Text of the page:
From an early age, female founder Harmony Vallejo was driven by her passion for creating a better future for the world. She has a background in communications and marketing that spans over many years and which led her to establish her own company – Universal Events Inc. The company’s mission is to empower nonprofits and ethical businesses to serve their communities.
In order to achieve this goal, Harmony leads a passionate team of professionals who handle social media, communications, copywriting, accounting, and administration – all of whom work together in a collaborative environment.
Harmony earned her bachelor’s degree in communications from Youngstown State University, where she was also involved with the school newspaper and played varsity volleyball. In this interview, we’ll explore who Harmony is and her journey from communications to becoming a female founder and CEO.
What made you decide to become an entrepreneur?
Harmony Vallejo: Part of it is wanting to have the ability to help others while filing a gap in the market. Many nonprofits don’t have the expertise to really build a brand image and marketing campaign. Many are working with hopeful, kind volunteers who may not have the know-how to make them stand out from other organizations. It isn’t their fault, of course, but that’s why I developed Universal Events Inc. Our team has the experience to provide truly useful support to nonprofits. We can take on the tasks that are likely being delegated to a small (and possibly overwhelmed) team who could really use the help. That’s our purpose at the end of the day. For me, creating a company to serve those needs simply made sense. This is something I’ve been passionate about for a very long time. Besides, who doesn’t want to be their own boss?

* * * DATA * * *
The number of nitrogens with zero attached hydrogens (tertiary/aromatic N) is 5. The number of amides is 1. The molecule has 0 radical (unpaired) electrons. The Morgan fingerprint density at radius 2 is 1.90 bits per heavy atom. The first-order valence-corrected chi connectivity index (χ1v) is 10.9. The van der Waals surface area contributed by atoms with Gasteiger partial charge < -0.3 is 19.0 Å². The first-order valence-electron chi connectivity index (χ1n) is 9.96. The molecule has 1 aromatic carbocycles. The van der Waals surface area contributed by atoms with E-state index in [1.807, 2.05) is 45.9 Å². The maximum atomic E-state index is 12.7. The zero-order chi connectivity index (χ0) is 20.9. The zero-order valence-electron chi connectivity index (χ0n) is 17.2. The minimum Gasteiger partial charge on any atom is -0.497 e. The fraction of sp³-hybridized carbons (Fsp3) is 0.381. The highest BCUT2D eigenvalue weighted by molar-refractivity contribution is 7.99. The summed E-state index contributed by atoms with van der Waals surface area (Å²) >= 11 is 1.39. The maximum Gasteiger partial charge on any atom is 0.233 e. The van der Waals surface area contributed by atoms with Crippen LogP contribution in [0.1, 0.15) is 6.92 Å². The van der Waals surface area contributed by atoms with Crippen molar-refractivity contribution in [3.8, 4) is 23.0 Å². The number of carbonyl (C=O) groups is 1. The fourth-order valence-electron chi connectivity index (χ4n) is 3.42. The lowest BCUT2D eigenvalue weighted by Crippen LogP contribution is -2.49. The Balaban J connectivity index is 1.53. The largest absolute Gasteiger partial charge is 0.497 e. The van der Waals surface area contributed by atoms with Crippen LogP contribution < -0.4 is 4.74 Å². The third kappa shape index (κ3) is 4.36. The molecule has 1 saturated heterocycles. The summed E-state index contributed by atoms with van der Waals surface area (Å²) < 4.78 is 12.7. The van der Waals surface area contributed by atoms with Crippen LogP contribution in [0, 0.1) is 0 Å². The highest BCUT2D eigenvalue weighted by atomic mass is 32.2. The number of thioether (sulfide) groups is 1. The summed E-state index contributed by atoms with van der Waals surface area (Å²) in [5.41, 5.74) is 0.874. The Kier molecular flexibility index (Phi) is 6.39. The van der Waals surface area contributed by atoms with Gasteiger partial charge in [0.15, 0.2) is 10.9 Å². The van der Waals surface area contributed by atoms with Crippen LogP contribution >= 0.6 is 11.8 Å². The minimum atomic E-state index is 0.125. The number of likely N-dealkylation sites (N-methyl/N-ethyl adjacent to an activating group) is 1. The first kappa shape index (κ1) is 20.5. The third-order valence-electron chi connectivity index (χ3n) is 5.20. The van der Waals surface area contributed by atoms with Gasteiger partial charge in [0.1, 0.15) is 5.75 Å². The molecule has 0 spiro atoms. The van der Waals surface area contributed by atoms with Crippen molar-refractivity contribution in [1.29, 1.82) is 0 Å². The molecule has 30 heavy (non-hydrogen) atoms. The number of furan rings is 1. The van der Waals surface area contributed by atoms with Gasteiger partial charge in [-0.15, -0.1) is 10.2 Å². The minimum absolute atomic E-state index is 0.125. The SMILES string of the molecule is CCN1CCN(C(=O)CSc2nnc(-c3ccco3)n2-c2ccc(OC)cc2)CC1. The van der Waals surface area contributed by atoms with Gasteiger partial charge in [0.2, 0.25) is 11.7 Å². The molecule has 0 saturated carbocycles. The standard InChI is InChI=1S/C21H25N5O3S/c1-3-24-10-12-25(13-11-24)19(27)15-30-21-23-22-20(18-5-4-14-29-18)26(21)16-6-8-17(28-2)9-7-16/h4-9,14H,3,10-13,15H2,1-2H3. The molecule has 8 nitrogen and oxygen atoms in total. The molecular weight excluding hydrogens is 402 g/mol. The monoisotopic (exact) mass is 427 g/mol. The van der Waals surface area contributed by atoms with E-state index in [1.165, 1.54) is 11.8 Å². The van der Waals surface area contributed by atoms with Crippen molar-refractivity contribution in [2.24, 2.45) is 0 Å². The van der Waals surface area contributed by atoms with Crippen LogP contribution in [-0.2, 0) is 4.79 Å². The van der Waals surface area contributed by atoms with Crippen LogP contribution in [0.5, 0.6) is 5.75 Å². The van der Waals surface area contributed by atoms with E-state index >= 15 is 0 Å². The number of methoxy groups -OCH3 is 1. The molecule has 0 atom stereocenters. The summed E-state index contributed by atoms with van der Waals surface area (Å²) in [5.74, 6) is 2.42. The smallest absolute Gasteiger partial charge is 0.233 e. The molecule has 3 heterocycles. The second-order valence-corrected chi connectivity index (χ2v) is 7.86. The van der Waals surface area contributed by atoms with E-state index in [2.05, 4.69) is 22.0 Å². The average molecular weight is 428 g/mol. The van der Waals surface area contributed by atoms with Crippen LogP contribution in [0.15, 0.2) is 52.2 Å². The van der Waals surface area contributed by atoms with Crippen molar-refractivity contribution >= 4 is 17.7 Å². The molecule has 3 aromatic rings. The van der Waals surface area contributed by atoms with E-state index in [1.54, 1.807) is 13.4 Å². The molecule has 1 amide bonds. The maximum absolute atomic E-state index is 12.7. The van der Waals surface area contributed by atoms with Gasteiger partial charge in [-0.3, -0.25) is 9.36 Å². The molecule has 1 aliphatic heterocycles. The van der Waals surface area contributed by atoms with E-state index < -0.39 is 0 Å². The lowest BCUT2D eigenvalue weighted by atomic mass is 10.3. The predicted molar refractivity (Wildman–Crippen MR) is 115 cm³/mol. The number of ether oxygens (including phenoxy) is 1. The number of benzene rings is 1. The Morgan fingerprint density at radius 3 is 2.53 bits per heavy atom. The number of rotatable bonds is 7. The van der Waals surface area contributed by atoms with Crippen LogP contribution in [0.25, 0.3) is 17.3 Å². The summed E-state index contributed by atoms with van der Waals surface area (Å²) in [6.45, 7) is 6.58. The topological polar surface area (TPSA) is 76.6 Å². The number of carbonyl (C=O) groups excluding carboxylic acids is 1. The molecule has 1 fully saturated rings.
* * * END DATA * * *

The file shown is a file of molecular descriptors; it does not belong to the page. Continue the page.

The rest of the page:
What challenges do you feel you’ve faced (if any) being a female entrepreneur?
Harmony Vallejo: That’s a fair question. Luckily, I’m in an industry that is very diverse and filled with some of the most empathetic people you’d meet, many of whom work closely with minority groups, so I haven’t had too many instances of direct discrimination. However, I do believe that female entrepreneurs often feel they have to prove themselves in comparison to their male counterparts because there’s a misconception that women aren’t “natural born leaders.” The truth is that leadership isn’t something you’re necessarily born with, it’s a collection of experiences and skills that you’ve learned over time to become an excellent leader, through hard work and hardships. Women face a lot of difficulties in life that men will likely never experience, so you could argue that we’re sometimes better equipped to work in certain leadership roles. I think I’m perfectly suited to my current role.
Where do you draw inspiration from?
Harmony Vallejo: I draw most of my inspiration from the wonderful leaders that I work with who lead these nonprofit organizations. They are some of the most incredible people that I’ve personally ever met. They really inspire me to keep moving forward with my ambitions and they inspire me even more to be the best version of myself I can be. When you get to interact with people who care for the wellbeing of others, it really opens your eyes to what’s truly important in life.
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